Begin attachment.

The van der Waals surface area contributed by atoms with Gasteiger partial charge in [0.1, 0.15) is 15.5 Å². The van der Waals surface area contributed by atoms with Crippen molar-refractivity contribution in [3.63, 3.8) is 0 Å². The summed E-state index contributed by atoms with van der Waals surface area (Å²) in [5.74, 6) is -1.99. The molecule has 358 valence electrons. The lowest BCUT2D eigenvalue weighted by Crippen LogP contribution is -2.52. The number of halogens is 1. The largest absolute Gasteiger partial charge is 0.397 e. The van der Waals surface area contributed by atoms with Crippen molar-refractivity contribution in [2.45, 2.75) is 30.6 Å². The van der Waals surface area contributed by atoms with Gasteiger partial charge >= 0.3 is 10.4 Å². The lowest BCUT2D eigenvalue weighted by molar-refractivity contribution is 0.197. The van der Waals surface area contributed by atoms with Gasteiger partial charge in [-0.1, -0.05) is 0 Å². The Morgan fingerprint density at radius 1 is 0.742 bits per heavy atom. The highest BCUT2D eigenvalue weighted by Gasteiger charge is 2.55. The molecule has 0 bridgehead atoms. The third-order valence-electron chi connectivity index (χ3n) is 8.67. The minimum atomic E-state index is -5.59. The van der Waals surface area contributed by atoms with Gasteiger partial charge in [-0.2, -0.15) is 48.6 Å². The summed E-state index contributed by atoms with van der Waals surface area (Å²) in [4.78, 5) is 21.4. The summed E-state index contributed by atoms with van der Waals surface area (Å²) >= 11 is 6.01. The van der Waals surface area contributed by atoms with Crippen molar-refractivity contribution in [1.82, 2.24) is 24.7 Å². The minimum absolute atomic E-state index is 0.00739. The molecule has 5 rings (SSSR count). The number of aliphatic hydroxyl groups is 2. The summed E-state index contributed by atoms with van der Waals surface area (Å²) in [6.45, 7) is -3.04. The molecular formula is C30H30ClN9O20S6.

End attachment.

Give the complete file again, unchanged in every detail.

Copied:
The van der Waals surface area contributed by atoms with Gasteiger partial charge in [0.1, 0.15) is 15.5 Å². The van der Waals surface area contributed by atoms with Crippen molar-refractivity contribution in [3.63, 3.8) is 0 Å². The summed E-state index contributed by atoms with van der Waals surface area (Å²) in [5.74, 6) is -1.99. The molecule has 358 valence electrons. The lowest BCUT2D eigenvalue weighted by Crippen LogP contribution is -2.52. The number of halogens is 1. The largest absolute Gasteiger partial charge is 0.397 e. The van der Waals surface area contributed by atoms with Crippen molar-refractivity contribution in [2.45, 2.75) is 30.6 Å². The van der Waals surface area contributed by atoms with Gasteiger partial charge >= 0.3 is 10.4 Å². The lowest BCUT2D eigenvalue weighted by molar-refractivity contribution is 0.197. The van der Waals surface area contributed by atoms with Gasteiger partial charge in [-0.1, -0.05) is 0 Å². The Morgan fingerprint density at radius 1 is 0.742 bits per heavy atom. The highest BCUT2D eigenvalue weighted by Gasteiger charge is 2.55. The molecule has 0 bridgehead atoms. The third-order valence-electron chi connectivity index (χ3n) is 8.67. The minimum atomic E-state index is -5.59. The van der Waals surface area contributed by atoms with Gasteiger partial charge in [-0.2, -0.15) is 48.6 Å². The summed E-state index contributed by atoms with van der Waals surface area (Å²) in [4.78, 5) is 21.4. The summed E-state index contributed by atoms with van der Waals surface area (Å²) >= 11 is 6.01. The van der Waals surface area contributed by atoms with Crippen molar-refractivity contribution in [1.82, 2.24) is 24.7 Å². The minimum absolute atomic E-state index is 0.00739. The molecule has 5 rings (SSSR count). The number of aliphatic hydroxyl groups is 2. The summed E-state index contributed by atoms with van der Waals surface area (Å²) in [6.45, 7) is -3.04. The molecular formula is C30H30ClN9O20S6.